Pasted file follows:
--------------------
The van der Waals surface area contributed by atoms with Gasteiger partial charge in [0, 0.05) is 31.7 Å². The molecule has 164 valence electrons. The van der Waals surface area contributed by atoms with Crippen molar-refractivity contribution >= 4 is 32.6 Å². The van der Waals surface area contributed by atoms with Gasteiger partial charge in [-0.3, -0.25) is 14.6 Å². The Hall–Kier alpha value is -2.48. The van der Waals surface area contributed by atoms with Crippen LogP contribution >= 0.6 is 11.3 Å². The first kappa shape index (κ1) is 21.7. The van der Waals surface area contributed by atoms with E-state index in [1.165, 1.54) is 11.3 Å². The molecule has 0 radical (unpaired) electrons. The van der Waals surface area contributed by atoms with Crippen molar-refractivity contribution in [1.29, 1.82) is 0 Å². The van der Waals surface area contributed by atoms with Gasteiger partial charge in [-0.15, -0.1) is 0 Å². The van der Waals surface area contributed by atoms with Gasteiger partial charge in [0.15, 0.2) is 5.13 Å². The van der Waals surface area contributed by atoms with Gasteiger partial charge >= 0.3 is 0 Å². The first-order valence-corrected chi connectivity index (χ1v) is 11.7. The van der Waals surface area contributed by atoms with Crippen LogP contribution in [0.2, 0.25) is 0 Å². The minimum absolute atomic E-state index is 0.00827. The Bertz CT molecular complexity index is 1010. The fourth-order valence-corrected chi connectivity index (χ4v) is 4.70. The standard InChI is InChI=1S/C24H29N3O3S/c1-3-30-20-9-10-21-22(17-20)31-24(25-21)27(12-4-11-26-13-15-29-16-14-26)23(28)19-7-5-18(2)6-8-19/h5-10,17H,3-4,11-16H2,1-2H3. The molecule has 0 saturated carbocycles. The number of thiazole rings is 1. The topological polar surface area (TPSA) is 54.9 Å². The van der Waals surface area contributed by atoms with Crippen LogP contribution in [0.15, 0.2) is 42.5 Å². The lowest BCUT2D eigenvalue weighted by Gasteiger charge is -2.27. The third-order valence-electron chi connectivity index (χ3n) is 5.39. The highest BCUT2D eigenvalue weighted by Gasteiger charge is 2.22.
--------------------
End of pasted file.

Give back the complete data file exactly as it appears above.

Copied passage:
The van der Waals surface area contributed by atoms with Gasteiger partial charge in [0, 0.05) is 31.7 Å². The molecule has 164 valence electrons. The van der Waals surface area contributed by atoms with Crippen molar-refractivity contribution >= 4 is 32.6 Å². The van der Waals surface area contributed by atoms with Gasteiger partial charge in [-0.3, -0.25) is 14.6 Å². The Hall–Kier alpha value is -2.48. The van der Waals surface area contributed by atoms with Crippen LogP contribution >= 0.6 is 11.3 Å². The first kappa shape index (κ1) is 21.7. The van der Waals surface area contributed by atoms with E-state index in [1.165, 1.54) is 11.3 Å². The molecule has 0 radical (unpaired) electrons. The van der Waals surface area contributed by atoms with Crippen molar-refractivity contribution in [1.29, 1.82) is 0 Å². The van der Waals surface area contributed by atoms with Gasteiger partial charge in [-0.15, -0.1) is 0 Å². The van der Waals surface area contributed by atoms with Gasteiger partial charge in [0.15, 0.2) is 5.13 Å². The van der Waals surface area contributed by atoms with Gasteiger partial charge >= 0.3 is 0 Å². The first-order valence-corrected chi connectivity index (χ1v) is 11.7. The van der Waals surface area contributed by atoms with Crippen LogP contribution in [0.2, 0.25) is 0 Å². The minimum absolute atomic E-state index is 0.00827. The Bertz CT molecular complexity index is 1010. The fourth-order valence-corrected chi connectivity index (χ4v) is 4.70. The standard InChI is InChI=1S/C24H29N3O3S/c1-3-30-20-9-10-21-22(17-20)31-24(25-21)27(12-4-11-26-13-15-29-16-14-26)23(28)19-7-5-18(2)6-8-19/h5-10,17H,3-4,11-16H2,1-2H3. The molecule has 0 saturated carbocycles. The number of thiazole rings is 1. The topological polar surface area (TPSA) is 54.9 Å². The van der Waals surface area contributed by atoms with Crippen LogP contribution in [0.15, 0.2) is 42.5 Å². The lowest BCUT2D eigenvalue weighted by Gasteiger charge is -2.27. The third-order valence-electron chi connectivity index (χ3n) is 5.39. The highest BCUT2D eigenvalue weighted by Gasteiger charge is 2.22.